Harassment changed the way I wrote and shared on my blog for a little while—but I also took it as a challenge, to absorb the nasty and transmute it into something useful. We call this art, no? The silver lining is that this kind of trolling rallies one's tribe. I was able to connect with a number of other feminist bloggers who were also harassed.

NEW JERSEY

I was threatened with rape. I had my father's death made fun of. My name and address were posted along with "gives good head." My phone number was posted in a fake online ad for casual encounters. All this online harassment was in conjunction with cell phone harassment and actual physical stalking for three years. The police did nothing.

VIRGINIA

We won't get this done until as a society frat boy behavior is out of IT companies, police stations, offices. The boys will be boys excuse is getting very, very old. I worked in IT for 20 years and the day-to-day grind of off-color jokes and being excluded from meetings and events because I didn't have the right gender. The men just got away with everything—mainly because the male higher ups didn't see a problem with the gender bashing and good old-boy network.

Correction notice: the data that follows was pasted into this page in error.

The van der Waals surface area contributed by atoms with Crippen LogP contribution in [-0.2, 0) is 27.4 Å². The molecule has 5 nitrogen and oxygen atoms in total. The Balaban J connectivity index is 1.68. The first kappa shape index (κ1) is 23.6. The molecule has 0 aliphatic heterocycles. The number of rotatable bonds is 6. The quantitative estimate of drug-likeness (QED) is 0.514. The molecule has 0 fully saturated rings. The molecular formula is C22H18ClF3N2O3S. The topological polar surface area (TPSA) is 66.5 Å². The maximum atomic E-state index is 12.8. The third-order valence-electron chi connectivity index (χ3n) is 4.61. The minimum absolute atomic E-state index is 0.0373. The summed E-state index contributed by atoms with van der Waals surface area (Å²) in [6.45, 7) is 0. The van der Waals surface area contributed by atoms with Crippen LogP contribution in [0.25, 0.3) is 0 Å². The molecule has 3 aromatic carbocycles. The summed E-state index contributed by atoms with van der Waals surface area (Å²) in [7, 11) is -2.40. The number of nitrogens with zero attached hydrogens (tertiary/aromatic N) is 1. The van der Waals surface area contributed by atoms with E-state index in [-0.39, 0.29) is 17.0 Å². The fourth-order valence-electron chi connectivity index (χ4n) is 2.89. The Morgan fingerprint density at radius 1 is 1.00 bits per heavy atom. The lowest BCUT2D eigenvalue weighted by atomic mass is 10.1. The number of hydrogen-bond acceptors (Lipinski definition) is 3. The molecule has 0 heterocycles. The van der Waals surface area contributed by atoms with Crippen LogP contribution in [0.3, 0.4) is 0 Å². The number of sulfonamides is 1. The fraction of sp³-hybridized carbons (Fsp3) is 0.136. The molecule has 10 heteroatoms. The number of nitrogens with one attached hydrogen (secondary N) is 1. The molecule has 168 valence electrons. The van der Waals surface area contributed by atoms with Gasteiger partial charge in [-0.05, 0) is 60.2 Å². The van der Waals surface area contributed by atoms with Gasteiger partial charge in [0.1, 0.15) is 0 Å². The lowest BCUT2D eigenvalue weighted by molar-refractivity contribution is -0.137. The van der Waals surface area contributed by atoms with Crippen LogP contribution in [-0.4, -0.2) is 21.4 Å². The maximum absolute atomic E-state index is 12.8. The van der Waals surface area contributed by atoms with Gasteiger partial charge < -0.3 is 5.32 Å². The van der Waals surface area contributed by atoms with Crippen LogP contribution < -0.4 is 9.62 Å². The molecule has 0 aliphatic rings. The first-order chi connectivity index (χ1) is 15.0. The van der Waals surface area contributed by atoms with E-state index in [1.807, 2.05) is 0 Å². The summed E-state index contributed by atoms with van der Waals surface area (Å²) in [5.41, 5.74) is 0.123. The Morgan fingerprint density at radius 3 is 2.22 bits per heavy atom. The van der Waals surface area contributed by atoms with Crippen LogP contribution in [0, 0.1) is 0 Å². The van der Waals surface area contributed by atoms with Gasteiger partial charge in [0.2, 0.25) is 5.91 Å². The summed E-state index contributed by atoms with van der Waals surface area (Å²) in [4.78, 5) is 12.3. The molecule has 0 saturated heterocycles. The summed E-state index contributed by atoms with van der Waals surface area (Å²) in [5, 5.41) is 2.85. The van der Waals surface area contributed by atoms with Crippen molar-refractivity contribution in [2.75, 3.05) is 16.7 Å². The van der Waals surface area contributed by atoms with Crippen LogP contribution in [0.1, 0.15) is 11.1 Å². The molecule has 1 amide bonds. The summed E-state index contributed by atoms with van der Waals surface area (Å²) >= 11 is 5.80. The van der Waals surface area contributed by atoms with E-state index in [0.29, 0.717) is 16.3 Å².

Consequences for threatening people should not be dismissed with, "Oh, they are just blowing off steam." I don't care what context it is in. We are not humorless, just tired of defending our right to make a living in a public way.

WASHINGTON

I've experienced that sense of violation that comes from an ad hominem attack online.

I'm a blogger, and a regular visitor of celebrity gossip sites. I'll often comment on the gossip posts. The one that sparked this incident was a tale of Leo DiCaprio allegedly "hooking up" with 10 women in one night.